Selective Focus – A must in Photography

Now you might say to yourself,why I stopped on this road? Is it to shoot close ups of those yellow flowers? And the answer is no, but sort of, not quite, maybe. Actually why I’ve stopped was because of that lone tree on the dike here in West Friesland, Holland. As I mentioned I’m here on a dike you can clearly see. I’m in West Friesland, Holland about 45 minutes north of Amsterdam,and the challenge that I am presenting to you today is simply this: selective focus. Which when done correctly in a situation like this,will allow you to get down low, that’s step number one, and then utilizing the flowers themselves as little points to create mergers with the busy background of those houses.

So you’d be moving around here too noticing the butter cups, in this case, or yellow dandelion’s.And how they line up and hide that somewhat busy background beyond the tree.You will be shooting an aperture around 5.6. Focal length in this case is at 35-50mm range. And subsequently we’re gonna end up with a lone tree in what appears to be a meadow of massive amounts of yellow flowers, and again hiding all those houses and distractions in the background when combined with alow point of view, and utilizing the flowers as a way to block those houses.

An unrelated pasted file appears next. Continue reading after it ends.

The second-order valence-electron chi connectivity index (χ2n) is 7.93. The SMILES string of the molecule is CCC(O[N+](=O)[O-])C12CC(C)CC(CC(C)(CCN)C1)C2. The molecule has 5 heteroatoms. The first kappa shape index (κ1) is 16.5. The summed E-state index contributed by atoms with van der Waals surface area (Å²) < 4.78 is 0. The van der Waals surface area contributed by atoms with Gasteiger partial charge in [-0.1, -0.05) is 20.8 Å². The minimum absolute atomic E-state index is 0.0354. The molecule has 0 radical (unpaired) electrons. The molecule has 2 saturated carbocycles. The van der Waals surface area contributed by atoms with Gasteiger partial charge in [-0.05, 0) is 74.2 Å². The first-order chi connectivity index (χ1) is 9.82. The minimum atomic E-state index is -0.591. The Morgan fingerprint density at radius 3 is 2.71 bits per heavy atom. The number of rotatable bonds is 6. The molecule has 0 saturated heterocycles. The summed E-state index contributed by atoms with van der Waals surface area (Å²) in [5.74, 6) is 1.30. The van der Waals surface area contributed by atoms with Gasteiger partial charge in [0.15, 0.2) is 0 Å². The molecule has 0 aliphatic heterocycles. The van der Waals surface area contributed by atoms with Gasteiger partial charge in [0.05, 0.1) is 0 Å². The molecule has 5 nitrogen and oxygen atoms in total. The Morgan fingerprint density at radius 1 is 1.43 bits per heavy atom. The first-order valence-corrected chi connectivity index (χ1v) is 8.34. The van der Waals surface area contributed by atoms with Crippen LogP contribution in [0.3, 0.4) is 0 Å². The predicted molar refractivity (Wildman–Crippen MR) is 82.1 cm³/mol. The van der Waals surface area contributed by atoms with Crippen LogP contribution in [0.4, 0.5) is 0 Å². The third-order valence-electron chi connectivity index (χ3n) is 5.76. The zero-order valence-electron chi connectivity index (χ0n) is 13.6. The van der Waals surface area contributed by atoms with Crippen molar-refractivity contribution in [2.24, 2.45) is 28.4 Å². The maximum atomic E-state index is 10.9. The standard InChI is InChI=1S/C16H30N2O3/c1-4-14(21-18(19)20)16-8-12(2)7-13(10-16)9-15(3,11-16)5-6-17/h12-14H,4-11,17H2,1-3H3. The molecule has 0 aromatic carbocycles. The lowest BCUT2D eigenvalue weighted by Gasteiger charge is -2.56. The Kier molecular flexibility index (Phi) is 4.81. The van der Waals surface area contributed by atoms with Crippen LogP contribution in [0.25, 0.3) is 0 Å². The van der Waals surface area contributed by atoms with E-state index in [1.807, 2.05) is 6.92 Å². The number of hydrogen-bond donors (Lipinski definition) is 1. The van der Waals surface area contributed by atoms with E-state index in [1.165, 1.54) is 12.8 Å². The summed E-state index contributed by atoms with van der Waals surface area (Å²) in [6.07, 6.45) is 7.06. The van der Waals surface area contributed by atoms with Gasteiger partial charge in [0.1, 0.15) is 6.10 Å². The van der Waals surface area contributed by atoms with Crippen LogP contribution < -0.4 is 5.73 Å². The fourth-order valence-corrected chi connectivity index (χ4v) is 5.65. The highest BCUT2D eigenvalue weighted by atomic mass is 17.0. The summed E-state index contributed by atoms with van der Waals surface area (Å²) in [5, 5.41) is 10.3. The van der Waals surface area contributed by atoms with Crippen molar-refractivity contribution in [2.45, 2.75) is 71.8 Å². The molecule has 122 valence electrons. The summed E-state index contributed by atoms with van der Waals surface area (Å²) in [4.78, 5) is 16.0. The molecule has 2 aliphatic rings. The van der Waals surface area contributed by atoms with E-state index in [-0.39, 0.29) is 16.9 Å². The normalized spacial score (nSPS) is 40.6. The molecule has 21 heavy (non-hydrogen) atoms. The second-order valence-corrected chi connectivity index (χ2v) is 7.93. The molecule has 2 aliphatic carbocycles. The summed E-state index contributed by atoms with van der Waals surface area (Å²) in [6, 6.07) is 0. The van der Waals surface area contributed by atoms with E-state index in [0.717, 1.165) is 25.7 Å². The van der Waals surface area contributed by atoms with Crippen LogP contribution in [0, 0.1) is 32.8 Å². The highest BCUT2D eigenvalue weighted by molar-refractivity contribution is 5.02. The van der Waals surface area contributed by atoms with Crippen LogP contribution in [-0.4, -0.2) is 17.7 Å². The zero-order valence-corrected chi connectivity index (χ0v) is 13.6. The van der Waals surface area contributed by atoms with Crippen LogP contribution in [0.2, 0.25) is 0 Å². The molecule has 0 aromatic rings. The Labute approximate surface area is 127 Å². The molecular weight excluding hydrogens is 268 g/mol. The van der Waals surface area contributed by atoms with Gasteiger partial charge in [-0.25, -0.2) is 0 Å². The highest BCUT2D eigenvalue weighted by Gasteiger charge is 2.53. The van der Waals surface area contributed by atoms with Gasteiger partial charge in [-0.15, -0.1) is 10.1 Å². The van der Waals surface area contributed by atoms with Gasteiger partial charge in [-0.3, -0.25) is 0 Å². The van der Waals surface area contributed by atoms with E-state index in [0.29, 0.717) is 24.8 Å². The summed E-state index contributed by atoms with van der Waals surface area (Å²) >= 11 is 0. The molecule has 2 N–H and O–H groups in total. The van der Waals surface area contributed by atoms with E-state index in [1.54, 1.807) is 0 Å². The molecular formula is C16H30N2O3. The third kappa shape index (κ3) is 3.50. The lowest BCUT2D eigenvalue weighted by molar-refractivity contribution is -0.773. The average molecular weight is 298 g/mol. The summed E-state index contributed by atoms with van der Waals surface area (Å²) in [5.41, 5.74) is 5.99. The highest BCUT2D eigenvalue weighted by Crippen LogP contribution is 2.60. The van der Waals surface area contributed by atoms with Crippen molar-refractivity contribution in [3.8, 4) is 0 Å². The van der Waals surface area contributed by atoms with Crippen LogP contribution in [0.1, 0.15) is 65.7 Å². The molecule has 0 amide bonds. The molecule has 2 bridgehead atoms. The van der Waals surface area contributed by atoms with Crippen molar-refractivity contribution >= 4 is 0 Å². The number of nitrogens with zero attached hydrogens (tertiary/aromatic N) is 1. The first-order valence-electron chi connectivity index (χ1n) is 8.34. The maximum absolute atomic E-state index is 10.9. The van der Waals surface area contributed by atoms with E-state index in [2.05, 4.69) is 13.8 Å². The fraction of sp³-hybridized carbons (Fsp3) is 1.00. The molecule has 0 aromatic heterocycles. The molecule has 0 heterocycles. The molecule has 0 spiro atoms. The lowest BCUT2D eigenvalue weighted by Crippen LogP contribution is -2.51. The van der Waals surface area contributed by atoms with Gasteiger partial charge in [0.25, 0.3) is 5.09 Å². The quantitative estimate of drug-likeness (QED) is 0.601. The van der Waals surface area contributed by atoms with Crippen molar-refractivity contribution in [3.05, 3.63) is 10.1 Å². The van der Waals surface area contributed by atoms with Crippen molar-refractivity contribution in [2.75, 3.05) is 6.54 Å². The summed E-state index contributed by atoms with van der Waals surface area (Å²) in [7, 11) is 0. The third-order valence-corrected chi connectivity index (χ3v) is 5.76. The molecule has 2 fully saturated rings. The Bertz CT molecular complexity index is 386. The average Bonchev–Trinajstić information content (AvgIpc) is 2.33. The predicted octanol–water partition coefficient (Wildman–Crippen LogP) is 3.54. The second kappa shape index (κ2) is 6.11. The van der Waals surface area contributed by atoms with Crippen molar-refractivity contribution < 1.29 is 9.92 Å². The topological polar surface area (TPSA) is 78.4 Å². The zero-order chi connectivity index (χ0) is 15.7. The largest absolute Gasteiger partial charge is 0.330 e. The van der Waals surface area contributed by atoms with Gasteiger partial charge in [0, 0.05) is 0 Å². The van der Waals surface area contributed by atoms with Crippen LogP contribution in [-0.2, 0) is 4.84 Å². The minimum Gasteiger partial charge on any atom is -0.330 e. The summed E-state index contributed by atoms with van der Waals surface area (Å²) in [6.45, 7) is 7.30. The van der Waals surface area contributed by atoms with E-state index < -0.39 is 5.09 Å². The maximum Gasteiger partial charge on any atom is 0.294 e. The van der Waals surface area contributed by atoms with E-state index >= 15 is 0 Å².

I’m gonna get down low here and there is the tree. This beautiful already.Moving over just a a bit this way. That one white house is a small problem.Now it’s gone. Click, and take a look at that.Pretty simple stuff. Again selective focus, 5.6 keeps the field limited to the focused tree, and all that foreground that we see there is nothing more than out of focus yellow flowers. You’re racing off to the tulips.Great idea but in your haste to get there don’t overlook someone of the least and not so obvious photographic opportunities as well. Until next time this is Bryan Petersen saying you keep shooting.